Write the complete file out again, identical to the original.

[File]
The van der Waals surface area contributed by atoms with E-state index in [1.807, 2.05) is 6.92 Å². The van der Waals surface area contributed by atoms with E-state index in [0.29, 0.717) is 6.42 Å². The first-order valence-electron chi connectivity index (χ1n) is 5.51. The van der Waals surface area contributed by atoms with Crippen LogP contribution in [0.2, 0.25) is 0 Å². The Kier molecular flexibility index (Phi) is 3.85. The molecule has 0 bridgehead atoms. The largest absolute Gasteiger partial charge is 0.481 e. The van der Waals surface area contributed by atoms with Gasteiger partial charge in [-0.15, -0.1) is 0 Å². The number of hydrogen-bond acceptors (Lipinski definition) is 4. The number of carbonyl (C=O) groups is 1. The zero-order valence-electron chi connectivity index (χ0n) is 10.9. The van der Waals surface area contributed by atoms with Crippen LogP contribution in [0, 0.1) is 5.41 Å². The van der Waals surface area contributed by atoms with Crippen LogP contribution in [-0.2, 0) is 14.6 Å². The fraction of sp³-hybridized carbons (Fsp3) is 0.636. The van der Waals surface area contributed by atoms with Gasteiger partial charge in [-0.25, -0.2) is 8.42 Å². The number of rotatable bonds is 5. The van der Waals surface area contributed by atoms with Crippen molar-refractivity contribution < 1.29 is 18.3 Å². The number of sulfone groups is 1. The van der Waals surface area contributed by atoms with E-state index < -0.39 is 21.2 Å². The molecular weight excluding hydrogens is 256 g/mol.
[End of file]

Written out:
The van der Waals surface area contributed by atoms with E-state index in [1.807, 2.05) is 6.92 Å². The van der Waals surface area contributed by atoms with E-state index in [0.29, 0.717) is 6.42 Å². The first-order valence-electron chi connectivity index (χ1n) is 5.51. The van der Waals surface area contributed by atoms with Crippen LogP contribution in [0.2, 0.25) is 0 Å². The Kier molecular flexibility index (Phi) is 3.85. The molecule has 0 bridgehead atoms. The largest absolute Gasteiger partial charge is 0.481 e. The van der Waals surface area contributed by atoms with Gasteiger partial charge in [-0.15, -0.1) is 0 Å². The number of hydrogen-bond acceptors (Lipinski definition) is 4. The number of carbonyl (C=O) groups is 1. The zero-order valence-electron chi connectivity index (χ0n) is 10.9. The van der Waals surface area contributed by atoms with Crippen LogP contribution in [0, 0.1) is 5.41 Å². The van der Waals surface area contributed by atoms with Crippen LogP contribution in [-0.2, 0) is 14.6 Å². The fraction of sp³-hybridized carbons (Fsp3) is 0.636. The van der Waals surface area contributed by atoms with Gasteiger partial charge in [-0.25, -0.2) is 8.42 Å². The number of rotatable bonds is 5. The van der Waals surface area contributed by atoms with Crippen molar-refractivity contribution < 1.29 is 18.3 Å². The number of sulfone groups is 1. The van der Waals surface area contributed by atoms with E-state index < -0.39 is 21.2 Å². The molecular weight excluding hydrogens is 256 g/mol.